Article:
GAO report on transit 1998-2008
The Government Accountability Office delivered a report (abstract here) to the Committee on Banking, Housing, and Urban Affairs on Nov. 30th examining the growing pains that our current transit system is feeling. Primarily, they looked at the increase in ridership that has occured over this period, and the difficulties many transit authorities have had adjusting to this increased demand.
What’s interesting is that even though revenue and fares increased, many of the systems saw their costs increased as well, and not simply from having to increase service levels. While buses had to run more frequently in some areas, or some train platforms had to be extended, simply keeping the infrastructure in repair proved to be a monumental cost for many of the service providers.
Ultimately, the GAO makes three key recommendations to the Committee, as stated in the abstract:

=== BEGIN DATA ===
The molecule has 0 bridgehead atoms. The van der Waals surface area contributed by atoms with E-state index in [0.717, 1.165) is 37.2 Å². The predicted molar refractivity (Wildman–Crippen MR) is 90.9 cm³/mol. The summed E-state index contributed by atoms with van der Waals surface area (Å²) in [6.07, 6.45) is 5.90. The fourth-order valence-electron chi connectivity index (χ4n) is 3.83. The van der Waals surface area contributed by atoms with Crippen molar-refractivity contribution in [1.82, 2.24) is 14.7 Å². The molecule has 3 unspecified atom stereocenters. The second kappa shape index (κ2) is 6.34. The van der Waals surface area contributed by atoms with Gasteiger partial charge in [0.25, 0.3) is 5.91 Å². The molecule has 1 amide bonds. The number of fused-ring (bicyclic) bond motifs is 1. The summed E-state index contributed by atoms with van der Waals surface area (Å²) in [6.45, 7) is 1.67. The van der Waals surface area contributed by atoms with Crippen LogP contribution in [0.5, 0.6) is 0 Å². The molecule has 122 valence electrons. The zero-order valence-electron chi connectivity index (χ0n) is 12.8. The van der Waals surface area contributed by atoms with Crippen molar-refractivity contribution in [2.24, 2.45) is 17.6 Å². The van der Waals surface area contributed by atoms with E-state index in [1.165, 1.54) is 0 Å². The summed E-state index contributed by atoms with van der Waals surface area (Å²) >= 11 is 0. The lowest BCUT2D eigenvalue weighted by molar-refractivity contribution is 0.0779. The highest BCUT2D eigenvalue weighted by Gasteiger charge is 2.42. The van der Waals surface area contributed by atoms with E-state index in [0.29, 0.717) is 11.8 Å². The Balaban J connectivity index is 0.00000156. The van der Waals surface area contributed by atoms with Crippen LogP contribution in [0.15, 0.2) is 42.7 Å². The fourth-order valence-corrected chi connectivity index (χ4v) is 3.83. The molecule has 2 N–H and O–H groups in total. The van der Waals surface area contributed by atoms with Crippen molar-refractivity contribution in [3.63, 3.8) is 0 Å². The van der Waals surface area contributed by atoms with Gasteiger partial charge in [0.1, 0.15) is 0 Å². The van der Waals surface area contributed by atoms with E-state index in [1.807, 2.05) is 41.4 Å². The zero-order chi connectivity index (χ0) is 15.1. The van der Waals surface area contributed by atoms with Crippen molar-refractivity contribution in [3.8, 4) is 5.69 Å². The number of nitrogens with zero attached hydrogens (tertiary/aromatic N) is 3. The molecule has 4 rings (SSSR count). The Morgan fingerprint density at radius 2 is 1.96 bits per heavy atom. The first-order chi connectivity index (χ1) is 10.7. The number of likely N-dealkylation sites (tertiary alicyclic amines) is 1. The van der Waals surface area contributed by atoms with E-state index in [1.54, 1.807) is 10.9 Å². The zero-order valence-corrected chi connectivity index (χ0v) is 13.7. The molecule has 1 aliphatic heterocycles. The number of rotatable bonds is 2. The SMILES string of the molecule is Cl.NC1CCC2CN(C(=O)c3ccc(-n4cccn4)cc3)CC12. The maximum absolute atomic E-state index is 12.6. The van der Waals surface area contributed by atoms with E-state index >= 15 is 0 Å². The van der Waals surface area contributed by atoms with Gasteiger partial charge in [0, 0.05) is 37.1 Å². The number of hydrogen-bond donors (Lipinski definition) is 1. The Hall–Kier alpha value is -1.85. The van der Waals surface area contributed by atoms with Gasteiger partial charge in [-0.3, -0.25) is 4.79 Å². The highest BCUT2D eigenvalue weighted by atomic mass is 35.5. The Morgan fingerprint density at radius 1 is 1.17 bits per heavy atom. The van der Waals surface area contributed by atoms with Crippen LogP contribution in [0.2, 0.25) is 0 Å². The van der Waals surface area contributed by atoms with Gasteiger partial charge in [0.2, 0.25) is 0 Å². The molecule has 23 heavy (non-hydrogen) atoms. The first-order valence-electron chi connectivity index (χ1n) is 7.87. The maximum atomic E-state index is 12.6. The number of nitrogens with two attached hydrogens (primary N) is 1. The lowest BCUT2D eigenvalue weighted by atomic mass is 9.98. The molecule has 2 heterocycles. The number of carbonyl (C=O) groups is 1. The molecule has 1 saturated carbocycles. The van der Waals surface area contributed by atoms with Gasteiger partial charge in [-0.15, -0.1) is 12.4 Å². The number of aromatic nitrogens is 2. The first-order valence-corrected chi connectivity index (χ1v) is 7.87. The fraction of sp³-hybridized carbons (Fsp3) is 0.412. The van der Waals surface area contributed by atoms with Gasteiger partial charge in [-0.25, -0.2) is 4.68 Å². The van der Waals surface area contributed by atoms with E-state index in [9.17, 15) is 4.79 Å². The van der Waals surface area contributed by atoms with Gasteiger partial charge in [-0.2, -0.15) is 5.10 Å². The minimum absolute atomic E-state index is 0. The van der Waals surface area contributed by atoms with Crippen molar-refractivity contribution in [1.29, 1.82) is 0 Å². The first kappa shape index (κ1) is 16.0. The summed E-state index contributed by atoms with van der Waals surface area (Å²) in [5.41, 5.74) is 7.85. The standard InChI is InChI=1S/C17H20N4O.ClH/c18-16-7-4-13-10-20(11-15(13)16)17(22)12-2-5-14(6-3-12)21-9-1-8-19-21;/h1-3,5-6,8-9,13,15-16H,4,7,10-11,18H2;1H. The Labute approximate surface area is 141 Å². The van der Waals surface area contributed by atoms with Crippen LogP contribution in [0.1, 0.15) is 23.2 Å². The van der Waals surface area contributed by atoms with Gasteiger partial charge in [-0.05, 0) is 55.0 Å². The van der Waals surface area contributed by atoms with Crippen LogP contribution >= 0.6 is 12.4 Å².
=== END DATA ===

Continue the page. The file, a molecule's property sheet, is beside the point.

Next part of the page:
focusing resources on state of good repair, streamlining the delivery of federal grant programs, and incorporating performance accountability measures to maximize the impact of investments.
The state of good repair one probably sounds the most mundane, but there’s an additional insight to be gained from its role in GAO’s report:
Officials from the majority of transit agencies with whom we spoke emphasized the importance of maintaining a state of good repair in order to meet future increases in ridership demand. However, agency officials pointed out it is easier to procure additional federal funding to support new transit capital projects than to obtain funding to help maintain their existing vehicles and infrastructure.
While the other GAO recommendations are important, the federal prioritization of new capital projects over repairing older ones deserves a hard examination. While infrastructure can grow so old that it may be more costly to maintain due to obsolesence, this hierarchy of spending still comes off as wasteful, poorly planned, and unsustainable.